Mandar Pande Mandar Pande - 1 year ago 109
Bash Question

What is the use case of noop [:] in bash?

I searched for noop in bash (:), but was not able to find any good information. What is the exact purpose or use case of this operator?

I tried following and it's working like this for me:

[mandy@root]$ a=11
[mandy@root]$ b=20
[mandy@root]$ c=30
[mandy@root]$ echo $a; : echo $b ; echo $c

Please let me know, any use case of this operator in real time or any place where it is mandatory to use it.

Answer Source

It's there more for historical reasons. The colon builtin : is exactly equivalent to true. It's traditional to use true when the return value is important, for example in an infinite loop:

while true; do
  echo 'Going on forever'

It's traditional to use : when the shell syntax requires a command but you have nothing to do.

while keep_waiting; do
  : # busy-wait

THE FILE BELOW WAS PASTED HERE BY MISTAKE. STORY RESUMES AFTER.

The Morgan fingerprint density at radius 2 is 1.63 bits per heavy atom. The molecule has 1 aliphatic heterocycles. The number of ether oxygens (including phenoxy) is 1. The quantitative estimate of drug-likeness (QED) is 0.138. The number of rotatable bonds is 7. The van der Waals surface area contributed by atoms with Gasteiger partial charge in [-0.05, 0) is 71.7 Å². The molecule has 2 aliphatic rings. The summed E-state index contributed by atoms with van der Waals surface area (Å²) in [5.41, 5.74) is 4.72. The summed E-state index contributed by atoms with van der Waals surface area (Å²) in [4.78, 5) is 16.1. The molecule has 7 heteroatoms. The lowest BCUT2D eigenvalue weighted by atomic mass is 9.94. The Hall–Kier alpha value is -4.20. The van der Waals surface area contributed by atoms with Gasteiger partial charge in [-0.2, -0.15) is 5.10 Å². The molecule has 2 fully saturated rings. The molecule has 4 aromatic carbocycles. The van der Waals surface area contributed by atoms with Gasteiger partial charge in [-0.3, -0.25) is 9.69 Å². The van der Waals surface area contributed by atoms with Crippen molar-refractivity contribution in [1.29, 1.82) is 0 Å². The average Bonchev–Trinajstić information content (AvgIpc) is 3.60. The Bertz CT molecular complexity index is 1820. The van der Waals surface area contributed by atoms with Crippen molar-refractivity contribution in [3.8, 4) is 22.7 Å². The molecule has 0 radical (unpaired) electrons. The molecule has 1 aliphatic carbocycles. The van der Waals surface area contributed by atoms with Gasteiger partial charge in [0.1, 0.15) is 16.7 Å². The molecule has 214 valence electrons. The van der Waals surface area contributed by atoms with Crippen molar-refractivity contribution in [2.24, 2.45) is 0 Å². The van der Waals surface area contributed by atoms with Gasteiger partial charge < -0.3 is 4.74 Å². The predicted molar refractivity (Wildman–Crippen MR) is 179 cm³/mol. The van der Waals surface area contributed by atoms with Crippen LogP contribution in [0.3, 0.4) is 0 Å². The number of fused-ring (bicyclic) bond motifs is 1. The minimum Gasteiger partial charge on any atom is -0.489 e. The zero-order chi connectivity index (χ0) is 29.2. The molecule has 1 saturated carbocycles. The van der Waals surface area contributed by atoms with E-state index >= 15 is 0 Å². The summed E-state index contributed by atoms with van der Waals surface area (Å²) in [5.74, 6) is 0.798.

The : builtin dates all the way back to the Thompson shell, it was present in Unix v6. : was a label indicator for the Thompson shell's goto statement. The label could be any text, so : doubled up as a comment indicator (if there is no goto comment, then : comment is effectively a comment). The Bourne shell didn't have goto but kept :.

A common idiom that uses : is : ${var=VALUE}, which sets var to VALUE if it was unset and does nothing if var was already set. This construct only exists in the form of a variable substitution, and this variable substitution needs to be part of a command somehow: a no-op command serves nicely.

See also What purpose does the colon builtin serve?.